Don’t throw out that old hard drive from your computer! Yes, even if you got a fancy new solid state drive (SSD) or if your hard disk drive (HDD) finally gave up. Whether it’s functional or not, your old drive still has some cool uses.
What you should do depends on whether the hard drive is working or dead. But surprisingly, a functional old HDD has fewer uses than a dead one. So roll up your sleeves and check out some of these DIY projects to recycle, reuse, or repurpose an old hard drive.
For Working Hard Drives
If the drive is still working, don’t waste that space. It is still valuable storage for your data. The thing is, you don’t need to use it inside a computer any more.
1. Turn It Into a Portable Drive
Once you upgrade your laptop’s drive or run out of space on your PC, you have a functional HDD in your hands. Put it to use again by popping it into an external hard drive enclosure.
Depending on the drive and the enclosure, you’ll be able to use it with or without a power adapter. As a rule of thumb, power adapters are helpful for desktop (3.5-inch) hard drives, while adapters aren’t usually needed for laptop (2.5-inch) drives.
You will find plenty of enclosures and cases on Amazon. You might even want to look at a docking station for multiple hard drives. The coolest DIY solution, though, is building your own HDD enclosure with cardboard.
2. Build a NAS
In case you already have an external drive or don’t have use for one, it might be time to build your own network attached storage (NAS). Basically, your hard drive’s contents will be accessible across any device connected to your Wi-Fi.
There are different levels of NAS. If you’re fine with spending some money, you can buy a NAS box like the TerraMaster F2-220 where you will have to do nothing but pop in the drive. If you’re on a budget and a little adventurous, you can turn a Raspberry Pi into a NAS box.
For Dead Hard Drives
If the hard drive doesn’t work any more, data storage is out. But the drive’s physical parts are still valuable. For any of the projects below, you will need to open it up and strip its parts, which is a pretty easy process. Here’s a quick DIY video:
3. DIY Magnetic Knife Block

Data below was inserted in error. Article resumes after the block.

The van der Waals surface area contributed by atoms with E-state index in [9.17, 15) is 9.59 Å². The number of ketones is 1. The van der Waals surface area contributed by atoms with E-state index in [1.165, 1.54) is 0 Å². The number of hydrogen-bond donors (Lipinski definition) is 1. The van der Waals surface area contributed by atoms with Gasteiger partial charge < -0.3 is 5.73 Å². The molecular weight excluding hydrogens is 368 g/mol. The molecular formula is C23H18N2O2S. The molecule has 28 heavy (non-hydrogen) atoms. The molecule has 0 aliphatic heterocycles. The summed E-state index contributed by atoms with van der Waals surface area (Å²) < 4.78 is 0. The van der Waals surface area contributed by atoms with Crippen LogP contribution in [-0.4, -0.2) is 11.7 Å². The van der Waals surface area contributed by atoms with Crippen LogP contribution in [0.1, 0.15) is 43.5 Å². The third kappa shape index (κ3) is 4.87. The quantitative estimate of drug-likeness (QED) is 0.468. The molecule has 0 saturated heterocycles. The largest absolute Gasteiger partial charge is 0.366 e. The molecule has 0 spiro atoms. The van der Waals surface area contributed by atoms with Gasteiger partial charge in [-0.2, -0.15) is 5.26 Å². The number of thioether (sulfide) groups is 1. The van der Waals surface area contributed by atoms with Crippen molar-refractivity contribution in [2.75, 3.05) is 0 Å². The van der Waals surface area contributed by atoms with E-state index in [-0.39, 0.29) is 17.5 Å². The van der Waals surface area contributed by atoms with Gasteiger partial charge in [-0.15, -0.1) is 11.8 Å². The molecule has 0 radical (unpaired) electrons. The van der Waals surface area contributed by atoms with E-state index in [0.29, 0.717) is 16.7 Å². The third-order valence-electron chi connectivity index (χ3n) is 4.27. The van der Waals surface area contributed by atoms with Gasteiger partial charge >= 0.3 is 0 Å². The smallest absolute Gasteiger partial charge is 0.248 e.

Hard disk drives contain large neodymium magnets. We have a full guide to remove HDD magnets safely. Each drive will net you two strong magnets.
Instructables user tzhy shows how to use two planks to create such a magnetic knife block. You won’t need any special tools for this, but if you don’t have wood glue or other simple hardware tools around, your local hardware shop should have it.
Once you’re done, you’ll get a neat magnetic knife block that you can hang above your kitchen. Knives will stick to this block like magic, making it super convenient.
4. Cubicle Rear View Mirror (or Other Mirrors)
The platters inside a hard disk drive can act as perfectly polished mirrors. Be a little gentle while dismantling them, you don’t want chips or scratches here. But if you get it out whole, it’s the perfect mirror.
You can get creative in your cubicle by turning this into a rear view mirror. All you need is a large thumb tack. Mount it on your cubicle, place the thumb tack in the center, and you will always see who is trying to sneak up on you from behind.
Platters can also turn into signal mirrors (i.e. a mirror that reflects sunlight to show your location). Apart from being handy in survival scenarios, it can also be a decent safety tool for bicyclists.
In case a simple mirror is all you want, then platters can double up as pocket mirrors too. It’s a nice arts and crafts project.
5. Turn Platters Into a Geeky Wind Chime
If you have several old drives, harvest the platters and turn them into a wind chime. It’s an easy DIY project that puts your geek cred out there for the world to see.
Most of the project uses the parts you dismantle from a drive, like the base plate and the mount ring. You’ll need a strong line to hold all the plates, of course. Run the lines through the ring and into the corners of the plate. Attach a platter to the end of each line. There you go, your personal geeky wind chime. It’s one of the most creative upcycling ideas for drives.
6. Make a Hidden Safe With Hard Drive Case
Once you remove all the parts inside, what do you do with the hard drive case itself? Instructables user bobert610 says it makes a fantastic safe to store your stash where no one will suspect it.
It’s also the easiest safe to construct. Take out all the parts, then insert one of the screws in the corner. Your “hard drive safe” will act as a swivelling case to stash your emergency money.
7. Fancy Hard Drive Clock
An old hard drive’s parts are perfect to build yourself a brand new clock, complete with LEDs and other cool bits. You’ll need to buy clock movement and hands separately.
DIY guru kipkay, host of one of the best tech channels on YouTube, has a wonderful video guide for this project. Kipkay’s method is more refined and the end product looks fantastic.
That said, he uses several parts that DIY beginners might not have, or would need to go to their local hacker-space for. Here’s a simpler version for a vertical desk clock, which looks mighty cool when you add the keyboard keys.
For Working or Broken Drives
Whether it’s functional or not, if you don’t have any use for the drive, sell it. Heck, even if you stripped the parts of a dead drive and used some, you can sell the rest.
In case you’re selling a functional disk, make sure you completely and securely erase your hard drive – just formatting it isn’t enough. You don’t want any confidential data falling into the hands of the wrong people.
How Big Is Your Oldest Hard Drive?
Right now, the oldest hard drive I have is over 15 years old. It has a capacity of an incredible 20 GB — less than what the pen drive in my pocket has.
What’s the size of the oldest hard disk you still have today?
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